he summer markets are always a pleasure to visit. All those stalls filled to capacity with seasonal veggies picked and bundled, ready for you to take home. Come fall for those people that have the time and patience to involve themselves in home preserving I take my hat off to them. Whether it be chutneys, pickled veggies like carrots, cauliflower, cabbage, or even fruits for jams and jellies, whatever produce is available to you during the season, ready to have it’s goodness locked in for the long months ahead. Preserving is a time honored tradition that mankind has be involved in and evolving for a long time.
Preserved Italian eggplant in sunflower oil with Italian herb mix
It is unfortunate that today’s busy lifestyle doesn’t easily allow for the time to take advantage of the bounty you find at the market. It’s so much simpler to purchase product from your local grocer as you need it in the quantity that you want. The issue I have with this is trace-ability, simply put where do my products come from and how were they handled. This is a big two part question, one I can’t answer in a paragraph or two. Suffice it to say not all eggplants are created equally and not all labels are honest. Sometimes by accident, sometimes on purpose (injected humor and the like).
Preserved Grilled Artichoke hearts in sunflower oil
Sometimes our geographic location prevents us from taking advantage of all that nature has to offer. To anyone who has ever traveled anywhere in the world and has seen the incredible variety of fruits and vegetables mankind has come to cultivate can’t help but be overwhelmed by the shear volume of choices. So to have all of this available at various times of the year, in one form or another preserved, understands the joy that comes from preserving all that goodness. Dried, canned, jarred, vacuum packed, salted, since man started becoming less nomadic and more agrarian, preserving his bounty is a fundamental necessity in an ever increasing need to feed oneself well.
Sicilian market in Caltanissetta
This brings me back to my question of traceability and processing. I promise to elaborate further on the subject of labeling on Italian products with DOP, IGP, and IGT certifications in the near future. Suffice it to say that Italy and other EU countries take their products and especially food products very seriously. One way to do this is to preserve the integrity of the Made in Italy label as much as possible through special label indications such as these.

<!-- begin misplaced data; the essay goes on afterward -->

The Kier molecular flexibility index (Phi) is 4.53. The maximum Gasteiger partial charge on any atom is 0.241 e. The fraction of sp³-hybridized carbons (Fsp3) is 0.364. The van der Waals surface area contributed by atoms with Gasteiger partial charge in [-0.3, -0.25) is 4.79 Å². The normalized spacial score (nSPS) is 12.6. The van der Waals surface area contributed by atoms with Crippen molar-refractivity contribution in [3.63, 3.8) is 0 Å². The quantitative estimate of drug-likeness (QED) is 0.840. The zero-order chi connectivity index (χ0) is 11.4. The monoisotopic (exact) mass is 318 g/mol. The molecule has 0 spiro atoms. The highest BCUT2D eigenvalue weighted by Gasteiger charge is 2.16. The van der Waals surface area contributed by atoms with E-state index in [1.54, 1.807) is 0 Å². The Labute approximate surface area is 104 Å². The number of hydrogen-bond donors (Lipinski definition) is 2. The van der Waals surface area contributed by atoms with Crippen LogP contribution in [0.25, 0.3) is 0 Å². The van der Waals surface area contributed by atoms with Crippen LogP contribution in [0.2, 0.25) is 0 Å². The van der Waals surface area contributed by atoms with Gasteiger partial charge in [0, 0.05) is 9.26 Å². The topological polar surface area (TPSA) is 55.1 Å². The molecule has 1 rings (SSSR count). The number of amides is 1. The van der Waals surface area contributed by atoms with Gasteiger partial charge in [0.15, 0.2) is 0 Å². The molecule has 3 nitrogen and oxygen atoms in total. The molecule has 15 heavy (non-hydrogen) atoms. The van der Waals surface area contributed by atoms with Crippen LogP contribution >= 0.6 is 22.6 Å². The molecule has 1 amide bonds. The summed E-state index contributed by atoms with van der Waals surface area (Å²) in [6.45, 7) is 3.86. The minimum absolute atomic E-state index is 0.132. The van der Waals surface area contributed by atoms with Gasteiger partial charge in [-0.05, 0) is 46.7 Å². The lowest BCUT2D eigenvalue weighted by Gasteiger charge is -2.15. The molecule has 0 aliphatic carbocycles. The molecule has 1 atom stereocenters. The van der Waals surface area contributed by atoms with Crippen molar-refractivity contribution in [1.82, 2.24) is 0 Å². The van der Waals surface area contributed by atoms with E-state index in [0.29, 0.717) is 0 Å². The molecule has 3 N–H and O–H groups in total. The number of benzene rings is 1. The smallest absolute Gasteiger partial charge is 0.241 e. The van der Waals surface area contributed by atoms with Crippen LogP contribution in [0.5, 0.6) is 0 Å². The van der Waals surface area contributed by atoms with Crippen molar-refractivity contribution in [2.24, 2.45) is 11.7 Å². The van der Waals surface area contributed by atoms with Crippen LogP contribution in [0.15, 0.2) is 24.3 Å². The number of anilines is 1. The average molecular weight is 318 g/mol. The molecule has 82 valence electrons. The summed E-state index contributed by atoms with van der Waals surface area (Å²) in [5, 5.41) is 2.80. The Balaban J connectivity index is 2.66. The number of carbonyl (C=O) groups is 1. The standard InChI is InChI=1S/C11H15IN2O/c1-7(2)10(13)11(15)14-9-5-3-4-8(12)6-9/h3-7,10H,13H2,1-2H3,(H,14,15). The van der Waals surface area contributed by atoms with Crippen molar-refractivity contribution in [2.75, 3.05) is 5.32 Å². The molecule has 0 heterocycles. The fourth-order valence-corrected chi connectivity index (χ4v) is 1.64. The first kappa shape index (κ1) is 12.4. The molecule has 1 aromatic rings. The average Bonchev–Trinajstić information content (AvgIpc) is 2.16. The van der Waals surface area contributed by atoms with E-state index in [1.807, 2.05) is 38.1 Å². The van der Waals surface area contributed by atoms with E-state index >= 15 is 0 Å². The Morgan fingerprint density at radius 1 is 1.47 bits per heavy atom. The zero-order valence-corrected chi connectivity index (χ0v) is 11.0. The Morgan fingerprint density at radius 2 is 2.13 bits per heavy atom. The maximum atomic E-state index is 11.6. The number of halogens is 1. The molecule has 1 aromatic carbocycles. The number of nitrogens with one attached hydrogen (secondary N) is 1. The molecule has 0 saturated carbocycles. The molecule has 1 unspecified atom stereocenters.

Unfortunately because of retailers who believe that consumers only care about price, and I am the first to agree that price is a big factor for many people we get the label game. What is the label game you ask? When is a product of a country not a product of a country and how can you tell? The answer is you can’t. You don’t walk around with test strips to check the provenance of the produce you buy (if such a thing even existed).
It comes down to a game of semantics and that makes me very sad. Because buying food to feed yourself and your family shouldn’t require a course in label deciphering 101. It should be simple and straight forward, What am I buying, Where was it made, What’s in it, Where were the primary ingredients grown. These are some of the most important questions consumers want to know and sometimes some of the hardest to figure out.
Fresh summer seafood antipasto.
Buying preserves is a great way to get variety and lets not forget one of the best ways to take advantage of mother nature’s bounty. The problem then becomes quality and tractability. Do these tomatoes really come from this particular region known for their sweetness or are they from some other lesser known region where the quality is suspect but the price is much, much lower. This is where the label game comes into play, that is to say you think you’re buying top quality, at a good price but the reality is you are buying for lack a better word, a knock-off, a fake, a phony,. In the end, you the consumer are the only one who can judge whether the product’s authenticity in question makes a difference or not.
I know that when I’m served a dish like the one above where the individual ingredients are barely transformed from their raw state, lightly grilled zucchini, fresh anchovy, fresh oysters, sun dried tomatoes etc. the terroir or area where it was produced makes all the difference in the world. My take on all of this is simple if I’m going to spend my hard earned money on grilled artichoke with the stem on then I want those artichokes to be from the Apulia region of Italy or Lazio but not from some other dubious source that were brought in to Italy, then jarred, and shipped out to my local retailer, I know this because why? There are two very good reasons that I use to guide me. One the price, the old adage applies perfectly to food; If the price is to good to be true then it probably is. Compare the prices of similar items and if there is one that is way too low chances are that one is the phony. The second one is a bit more tricky and requires a bit detective work. When you read the label does it say Packaged in Italy, Made in Italy, Product of EU, may contain items from other EU nations etc., are there any DOP, IGP, IGT, symbols on the package?
I can go on and on, but I won’t because it would take way too long for you to read and wayyyy to long for me to write. Suffice it to say there are great preserved foods out there and wonderful preserved vegetables from Italy that take advantage of their excellent terroir.